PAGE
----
On Tuesday, the Alabama Republican Party steering committee opted not to accept a challenge from Republican House District 2 hopeful Kimberly Butler, citing a late filing fee as the justification for the decision.

Butler's GOP primary opponent, former Limestone County Commissioner Ben Harrison, who earned a plurality in the May primary and won a runoff contest against Limestone County Commissioner Jason Black, was declared the party's nominee. Black will have no Democrat opposition on the November ballot.

The challenge stemmed from a primary race that 70 GOP voters from District 2 were incorrectly given ballots to vote in District 1.

"This contest was an opportunity to correct a colossal bureaucratic failure that effectively denied thousands of Republicans the right to vote for their candidate of choice in the primary," Butler said in a statement late Wednesday. "The neglect of certain government officials that led to voters receiving the wrong ballot was inexcusable, and we expected the committee to stand up for those voters and right this wrong. Just a few days ago, Secretary of State John Merrill fired people in one county for the same thing. All we asked for was a new, lawful runoff so that Republican voters could decide their nominee. Obviously, we think this was a wrong decision.

"While we appreciate the service of the volunteers on the State Executive Committee who have had to grapple with this and other election contests this year, we feel strongly that the right decision was to order a new election."

Harrison told Mobile radio FM Talk 106.5's "The Jeff Poor Show" on Wednesday that he wished the Alabama Republican Party's steering committee would have considered the merits in its decision-making process.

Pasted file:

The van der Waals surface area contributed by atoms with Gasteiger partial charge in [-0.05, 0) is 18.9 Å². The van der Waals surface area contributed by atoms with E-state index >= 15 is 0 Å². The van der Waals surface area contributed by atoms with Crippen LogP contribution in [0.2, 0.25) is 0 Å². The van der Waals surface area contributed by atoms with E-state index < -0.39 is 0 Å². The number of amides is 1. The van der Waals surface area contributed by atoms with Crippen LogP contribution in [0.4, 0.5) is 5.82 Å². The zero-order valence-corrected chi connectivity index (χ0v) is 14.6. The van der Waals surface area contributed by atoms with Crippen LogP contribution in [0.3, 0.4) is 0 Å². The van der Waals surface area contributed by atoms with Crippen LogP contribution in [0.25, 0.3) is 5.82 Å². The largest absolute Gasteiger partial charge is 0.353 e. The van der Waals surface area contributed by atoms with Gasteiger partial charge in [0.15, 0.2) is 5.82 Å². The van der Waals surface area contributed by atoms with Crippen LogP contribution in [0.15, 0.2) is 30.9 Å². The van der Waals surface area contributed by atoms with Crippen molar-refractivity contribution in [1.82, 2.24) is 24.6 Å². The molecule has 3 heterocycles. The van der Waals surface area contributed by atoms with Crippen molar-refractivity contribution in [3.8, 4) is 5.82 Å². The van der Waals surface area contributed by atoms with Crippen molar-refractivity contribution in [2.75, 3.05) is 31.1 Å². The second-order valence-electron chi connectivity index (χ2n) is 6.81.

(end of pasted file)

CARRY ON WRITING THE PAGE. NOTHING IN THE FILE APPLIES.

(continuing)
"I wished it had been decided on the merits of the case, not a technicality, but it is what it is," Harrison said. "But if you go in and look, if it is on the merits of the case, then you can go in and look at Section 17-13-71 that deals with grounds for contesting a race in the primary in the Alabama code. It lists six grounds for contesting a race. And six is a 'miscalculation, mistake, or misconduct in counting, tallying,' and I'm reading this, 'certifying, or canvassing which of itself alone or in conjunction with the giving of illegal votes or the rejection of legal votes, or any other ground, would, when everything is corrected, reduce the number of legal votes cast for the declared nominee,' that's me, 'down to or below those of some other candidate in that race.' That didn't happen.

"She supposedly has 42 affidavits [from people] who would have voted for her – even if you would have given her all 70, that wouldn't have made up the 175 in the primary vote that I was ahead or the 861 in the runoff. So she really doesn't have grounds. That's what I wished had been decided upon, but it wasn't. And it was a mistake. No one contests that the votes I received were invalid. So, it was a mistake. And the law does not address the issue. That is what I just read. It does not address the issue between the second and third candidates. You can make the argument that it should, and I would support legislation that would address that issue, but it does not. So, legally she doesn't have grounds, and that's what I wished had been decided upon."

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